JUN 2, 2010 4:44am ET

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Automation and Obsolescence


From the industrial revolution on, it's been tempting to create visions of an automated future. Whether it was the specter of washing machines (ubiquitous), flying cars or personal robots (not yet), there was no end of 20th Century musing on a future leisure life tended to by our own inventions.

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Comments (3)
Very insightful post Jim. We are a firm that provides IT support and consulting and it's an interesting time to plot our future course. Will small businesses, schools and nonprofits embrace computing in the cloud to the extent that they have little to no hardware internally? Or will concerns with security of data prevent widespread acceptance of the trend?

There is certainly a push to cut costs for technology infrastructure and support, yet clients don't want to lose the personal touch of local support who knows them and their environment and is proactive on their behalf.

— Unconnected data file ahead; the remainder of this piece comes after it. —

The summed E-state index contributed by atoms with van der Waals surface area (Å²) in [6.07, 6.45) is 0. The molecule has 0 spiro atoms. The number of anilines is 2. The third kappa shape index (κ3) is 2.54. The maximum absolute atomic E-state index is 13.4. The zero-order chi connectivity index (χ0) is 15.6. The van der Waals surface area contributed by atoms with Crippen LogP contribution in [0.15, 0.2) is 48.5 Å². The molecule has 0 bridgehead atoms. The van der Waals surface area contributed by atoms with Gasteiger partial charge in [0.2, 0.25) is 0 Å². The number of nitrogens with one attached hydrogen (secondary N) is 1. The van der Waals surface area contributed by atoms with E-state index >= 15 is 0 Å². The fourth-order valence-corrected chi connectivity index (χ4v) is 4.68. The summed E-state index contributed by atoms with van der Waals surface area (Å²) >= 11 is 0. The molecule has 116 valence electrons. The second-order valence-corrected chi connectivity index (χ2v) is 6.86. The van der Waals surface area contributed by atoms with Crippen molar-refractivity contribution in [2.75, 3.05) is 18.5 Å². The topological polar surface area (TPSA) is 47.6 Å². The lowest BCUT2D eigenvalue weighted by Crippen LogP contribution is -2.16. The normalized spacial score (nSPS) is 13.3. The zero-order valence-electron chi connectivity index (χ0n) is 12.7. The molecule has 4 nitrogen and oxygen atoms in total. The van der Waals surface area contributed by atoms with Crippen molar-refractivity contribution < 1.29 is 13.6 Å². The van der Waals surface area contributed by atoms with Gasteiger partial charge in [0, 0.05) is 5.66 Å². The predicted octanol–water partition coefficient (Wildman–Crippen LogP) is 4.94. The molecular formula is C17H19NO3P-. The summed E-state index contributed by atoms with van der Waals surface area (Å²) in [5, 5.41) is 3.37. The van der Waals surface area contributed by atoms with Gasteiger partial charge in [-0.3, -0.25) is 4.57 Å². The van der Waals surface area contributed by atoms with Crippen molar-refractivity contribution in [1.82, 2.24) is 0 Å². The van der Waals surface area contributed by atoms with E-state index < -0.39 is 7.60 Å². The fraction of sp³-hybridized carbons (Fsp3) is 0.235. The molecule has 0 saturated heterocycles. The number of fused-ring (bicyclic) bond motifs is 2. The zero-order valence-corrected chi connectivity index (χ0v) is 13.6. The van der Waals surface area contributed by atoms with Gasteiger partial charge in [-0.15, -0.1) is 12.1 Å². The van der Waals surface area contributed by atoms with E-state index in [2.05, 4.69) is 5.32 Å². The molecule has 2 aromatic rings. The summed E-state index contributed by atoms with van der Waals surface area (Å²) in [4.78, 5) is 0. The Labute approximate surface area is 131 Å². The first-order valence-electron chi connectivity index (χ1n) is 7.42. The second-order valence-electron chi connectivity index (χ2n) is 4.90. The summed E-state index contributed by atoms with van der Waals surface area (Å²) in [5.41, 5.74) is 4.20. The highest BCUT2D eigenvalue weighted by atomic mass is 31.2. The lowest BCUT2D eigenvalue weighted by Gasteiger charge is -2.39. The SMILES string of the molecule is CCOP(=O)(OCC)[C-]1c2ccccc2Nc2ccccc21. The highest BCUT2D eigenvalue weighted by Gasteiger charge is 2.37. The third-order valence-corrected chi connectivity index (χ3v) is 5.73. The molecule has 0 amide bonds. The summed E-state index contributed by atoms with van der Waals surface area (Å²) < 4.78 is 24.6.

It will be interesting to see how it all plays out.

Posted by Tracy F | Wednesday, June 02 2010 at 2:27PM ET
Interesting post.

Although the automation allows : 1) the human being of NOT doing some tasks, 2) the business layoff-ing the human beings whose tasks just got automated, 3) increase boss-es bonuses, the automation is not able to replace human-being's creativity, for the automation reflects the creator's knowledge put on it [ automation].

Unfortunately for the sake of automating and/or because of human-being's imperfections, often the wrong things are automated or wrongly automate the good things. When this happen, you need human-beings to solve the automation --- if possible / when discovered ---.

It seems that IT's new buzz word is automation to please the "business" masters while the IT is not meant for creating automated solutions whe IT has still issues with designing and/or understanding the processes behind IT's code!

Client/server is an example of oversimplifying the processes and failed.

To automate any process, you need more than Java, you need the knowledge and skills TO automate, after that comes the code ....... A. Einstein told us "Measure twice cut once" and "Make as simple as possible but do not make it simpler" and IT the opposite happens quite often.

Posted by NICK D | Wednesday, June 02 2010 at 3:01PM ET
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